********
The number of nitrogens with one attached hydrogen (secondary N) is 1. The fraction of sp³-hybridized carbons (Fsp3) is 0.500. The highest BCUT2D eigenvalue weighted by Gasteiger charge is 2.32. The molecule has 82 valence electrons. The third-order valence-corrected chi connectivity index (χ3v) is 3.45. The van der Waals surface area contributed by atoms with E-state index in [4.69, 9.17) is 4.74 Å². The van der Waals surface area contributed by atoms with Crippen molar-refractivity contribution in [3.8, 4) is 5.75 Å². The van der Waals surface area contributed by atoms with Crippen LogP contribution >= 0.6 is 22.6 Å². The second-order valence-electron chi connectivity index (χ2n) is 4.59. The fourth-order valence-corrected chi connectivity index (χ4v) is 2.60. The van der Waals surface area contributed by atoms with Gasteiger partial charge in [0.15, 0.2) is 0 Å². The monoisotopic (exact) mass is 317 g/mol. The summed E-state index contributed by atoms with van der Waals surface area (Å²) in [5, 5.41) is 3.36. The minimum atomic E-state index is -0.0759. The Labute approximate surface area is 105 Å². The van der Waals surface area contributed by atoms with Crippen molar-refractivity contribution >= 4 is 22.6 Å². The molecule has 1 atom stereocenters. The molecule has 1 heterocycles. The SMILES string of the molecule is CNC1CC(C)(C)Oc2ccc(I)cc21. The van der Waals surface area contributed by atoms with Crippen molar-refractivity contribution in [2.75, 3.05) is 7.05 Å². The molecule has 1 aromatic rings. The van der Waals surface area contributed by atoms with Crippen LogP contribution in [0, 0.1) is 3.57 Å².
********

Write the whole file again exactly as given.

The number of nitrogens with one attached hydrogen (secondary N) is 1. The fraction of sp³-hybridized carbons (Fsp3) is 0.500. The highest BCUT2D eigenvalue weighted by Gasteiger charge is 2.32. The molecule has 82 valence electrons. The third-order valence-corrected chi connectivity index (χ3v) is 3.45. The van der Waals surface area contributed by atoms with E-state index in [4.69, 9.17) is 4.74 Å². The van der Waals surface area contributed by atoms with Crippen molar-refractivity contribution in [3.8, 4) is 5.75 Å². The van der Waals surface area contributed by atoms with Crippen LogP contribution >= 0.6 is 22.6 Å². The second-order valence-electron chi connectivity index (χ2n) is 4.59. The fourth-order valence-corrected chi connectivity index (χ4v) is 2.60. The van der Waals surface area contributed by atoms with Gasteiger partial charge in [0.15, 0.2) is 0 Å². The monoisotopic (exact) mass is 317 g/mol. The summed E-state index contributed by atoms with van der Waals surface area (Å²) in [5, 5.41) is 3.36. The minimum atomic E-state index is -0.0759. The Labute approximate surface area is 105 Å². The van der Waals surface area contributed by atoms with Crippen molar-refractivity contribution >= 4 is 22.6 Å². The molecule has 1 atom stereocenters. The molecule has 1 heterocycles. The SMILES string of the molecule is CNC1CC(C)(C)Oc2ccc(I)cc21. The van der Waals surface area contributed by atoms with Crippen molar-refractivity contribution in [2.75, 3.05) is 7.05 Å². The molecule has 1 aromatic rings. The van der Waals surface area contributed by atoms with Crippen LogP contribution in [0, 0.1) is 3.57 Å².